What is the Episcopal Church, and what do they believe?

What is the Episcopal Church?
The Episcopal Church is the American-branch of the Anglican Communion, a global network of churches joined together by common worship and historical unity with the Archbishop of Canterbury. Anglicans trace their theological and historical roots to the 4th century church in what is today England, Ireland, Wales, Scotland, and parts of France. Contrary to popular belief, the Episcopal Church/the Anglican Communion did not form as a result of King Henry VIII seeking divorce. Rather, Anglicanism emerged at the same time as Protestant Reformation during the 16th century, and was the formalization of an already distinct set of theology and governance.

The Episcopal Church was founded during the American Revolution of the 18th century. American Anglicans, now independent from Great Britain, wished to retain their tradition, while participating in a truly American religious experience. The hallmarks of Anglicanism, namely common worship and apostolic succession (an allegedly unbroken chain between the original Twelve Apostles and contemporary bishops), were retained, while British-specific customs, such as allegiance to the Crown, were discarded.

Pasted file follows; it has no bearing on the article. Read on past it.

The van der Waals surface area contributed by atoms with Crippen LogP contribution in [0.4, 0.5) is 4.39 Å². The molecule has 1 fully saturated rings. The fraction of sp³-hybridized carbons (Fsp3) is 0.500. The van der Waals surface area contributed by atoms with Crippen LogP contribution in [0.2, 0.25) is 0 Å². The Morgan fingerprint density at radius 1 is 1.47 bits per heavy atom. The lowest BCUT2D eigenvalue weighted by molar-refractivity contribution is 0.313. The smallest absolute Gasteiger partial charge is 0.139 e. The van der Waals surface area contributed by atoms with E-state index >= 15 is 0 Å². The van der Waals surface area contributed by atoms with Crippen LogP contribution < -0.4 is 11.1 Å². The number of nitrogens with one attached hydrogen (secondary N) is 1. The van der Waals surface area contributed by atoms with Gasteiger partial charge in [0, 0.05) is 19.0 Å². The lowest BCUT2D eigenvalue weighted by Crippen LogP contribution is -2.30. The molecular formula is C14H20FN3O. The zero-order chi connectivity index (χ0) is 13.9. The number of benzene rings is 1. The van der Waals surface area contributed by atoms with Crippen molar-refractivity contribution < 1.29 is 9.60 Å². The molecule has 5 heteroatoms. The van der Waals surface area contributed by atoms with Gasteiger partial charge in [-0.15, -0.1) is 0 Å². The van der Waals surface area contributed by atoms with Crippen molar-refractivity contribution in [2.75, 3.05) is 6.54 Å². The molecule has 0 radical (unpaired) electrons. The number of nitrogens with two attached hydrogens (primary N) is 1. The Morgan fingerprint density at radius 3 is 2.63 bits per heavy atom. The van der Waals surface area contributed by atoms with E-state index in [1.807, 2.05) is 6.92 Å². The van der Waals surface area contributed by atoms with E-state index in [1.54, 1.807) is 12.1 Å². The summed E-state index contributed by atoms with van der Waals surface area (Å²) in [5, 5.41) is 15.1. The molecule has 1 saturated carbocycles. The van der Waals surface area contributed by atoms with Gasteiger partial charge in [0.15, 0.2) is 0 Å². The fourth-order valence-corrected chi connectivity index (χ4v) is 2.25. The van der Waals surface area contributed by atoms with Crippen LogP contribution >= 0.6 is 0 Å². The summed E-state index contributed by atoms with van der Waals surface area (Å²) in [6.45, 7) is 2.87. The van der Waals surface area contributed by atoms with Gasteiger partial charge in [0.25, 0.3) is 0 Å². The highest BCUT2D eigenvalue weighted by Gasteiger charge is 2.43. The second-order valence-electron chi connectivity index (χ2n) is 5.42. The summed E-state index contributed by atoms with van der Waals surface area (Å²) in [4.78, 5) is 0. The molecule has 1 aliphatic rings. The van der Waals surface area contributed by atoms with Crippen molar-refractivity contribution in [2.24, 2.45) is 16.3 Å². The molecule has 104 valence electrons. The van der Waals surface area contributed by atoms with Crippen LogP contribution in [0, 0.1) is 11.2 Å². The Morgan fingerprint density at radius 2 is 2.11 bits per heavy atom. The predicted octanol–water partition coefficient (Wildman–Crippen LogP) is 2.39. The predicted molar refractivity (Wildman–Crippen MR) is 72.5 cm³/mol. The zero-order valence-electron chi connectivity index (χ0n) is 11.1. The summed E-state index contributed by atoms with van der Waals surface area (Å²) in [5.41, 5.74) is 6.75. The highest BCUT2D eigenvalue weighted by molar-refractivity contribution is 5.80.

Today each member-church of the Anglican Communion is autonomous, regarding the Church of England merely as the “mother church.” The Archbishop of Canterbury, regarded as “first among equals,” is a symbol of unity and has no juridical authority over member-churches, including the Episcopal Church.

In recent decades, the Episcopal Church has been wrought with division, primarily over the place of LGBTQ persons and the ordination of women. In 2009 a conservative group of clergy and laity formally broke away from the Episcopal Church and formed the Anglican Church in North America (ACNA.) While controversy remains, it is widely believed that members of ACNA and other separatist groups are not in communion with the Archbishop of Canterbury and, as such, cannot be considered truly Anglican.

 

What do Episcopalians believe?
Episcopalians do not universally hold to one particular doctrine or dogma. Rather, they are united around their belief in common worship. The Book of Common Prayer is the document unifying Episcopalians in every diocese and of every theological persuasion. As such, Episcopalians tend to emphasize the liturgy over other aspects of communal life, though not to the exclusion of all theology.

Episcopalians believe in the basic tenets of Christianity, especially as found in the historic Apostles’ and Nicene Creeds. The Bible, for Episcopalians, is divinely-inspired and the work of human beings. While Christians constantly seek the guidance of Scripture, it can only be fully understood in its historical context.